High concept cinema, meaning movies premised on a single, simple, vivid idea, is really all about the setup, since the concept itself isn’t going to work unless the viewer is given some reason to care about it. In Scott Mann’s meditation on the dumber aspects of x-treme sports, the concept is two young women stuck at the top of a defunct 600-meter radio tower in the middle of the desert, which is a pretty weird place to be stuck, so Mann’s biggest challenge is getting the two women up there.
He does it through emotional manipulation, which is sort of a cheat. At the start of the film, Becky (Grace Caroline Currey) is almost a year into mourning her boyfriend, who died while the two of them were climbing the sheer rock face of a mountain. Becky’s best friend, Hunter (Virginia Gardner), also a free climber, tries to get Becky out of her funk in a decidedly extreme way, by compelling her to “kick fear in the dick” and scale something a bit more manageable—an abandoned radio tower—the idea being that the exhiliration of accomplishment will make her glad that she’s alive. It will also give them a chance to do something meaningful for her boyfriend, which is to spread his ashes when they get to the top. Becky eventually gives in to this odd idea and the two break into the empty compound where the tower is located and start to climb its ladderlike attachment—without, for some reason, noticing that the whole thing is weathered and rusty. Mann, of course, makes sure the viewer notices by occasionally flashing closeups of bolts coming loose during the ascent. At about the time they reach the top, the whole apparatus crumbles in a shower of metal parts and the two are trapped on a narrow platform where, naturally, the cell phone coverage is zilch.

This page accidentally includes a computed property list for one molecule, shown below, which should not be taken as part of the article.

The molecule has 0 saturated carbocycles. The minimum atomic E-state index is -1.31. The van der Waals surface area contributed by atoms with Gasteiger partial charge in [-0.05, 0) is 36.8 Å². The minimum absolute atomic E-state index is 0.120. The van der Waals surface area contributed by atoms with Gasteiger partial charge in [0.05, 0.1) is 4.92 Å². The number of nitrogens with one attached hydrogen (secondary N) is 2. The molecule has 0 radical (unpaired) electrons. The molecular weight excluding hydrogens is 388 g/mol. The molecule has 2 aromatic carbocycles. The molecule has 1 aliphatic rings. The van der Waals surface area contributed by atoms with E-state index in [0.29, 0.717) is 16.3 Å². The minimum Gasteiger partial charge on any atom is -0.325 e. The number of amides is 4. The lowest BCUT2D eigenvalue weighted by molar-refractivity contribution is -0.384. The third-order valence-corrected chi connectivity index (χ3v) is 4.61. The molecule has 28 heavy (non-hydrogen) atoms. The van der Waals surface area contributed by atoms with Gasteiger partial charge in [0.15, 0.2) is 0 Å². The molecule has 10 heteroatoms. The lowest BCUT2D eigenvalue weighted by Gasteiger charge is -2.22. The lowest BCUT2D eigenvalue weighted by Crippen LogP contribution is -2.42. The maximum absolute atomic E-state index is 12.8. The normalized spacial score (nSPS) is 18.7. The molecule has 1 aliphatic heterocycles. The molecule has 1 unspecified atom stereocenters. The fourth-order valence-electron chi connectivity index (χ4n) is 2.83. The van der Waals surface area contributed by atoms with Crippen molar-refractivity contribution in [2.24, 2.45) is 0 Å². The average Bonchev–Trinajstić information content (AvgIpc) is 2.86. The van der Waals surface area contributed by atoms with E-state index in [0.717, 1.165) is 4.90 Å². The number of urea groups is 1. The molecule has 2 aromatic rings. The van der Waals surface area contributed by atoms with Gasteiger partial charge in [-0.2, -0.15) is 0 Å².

The rest of the film shows how the pair struggles to survive without much food or water as they try to figure out a way to contact services on the ground with a fading battery while resisting high winds, vultures, and other affronts to their derring-do. Granted, Mann knows how to induce chills through skin-of-the-teeth acrobatics and shrewd editing—and his talent for narrative misdirection is formidable. I admit I was impressed by how he resolved the whole thing, but not enough to make me believe that anyone with the kind of native skills necessary to rock climb was going to be stupid enough to try this stunt.
Now playing in Tokyo at Shinjuku Wald 9 (03-5369-4955), Shibuya Cine Quinto (03-3477-5905).
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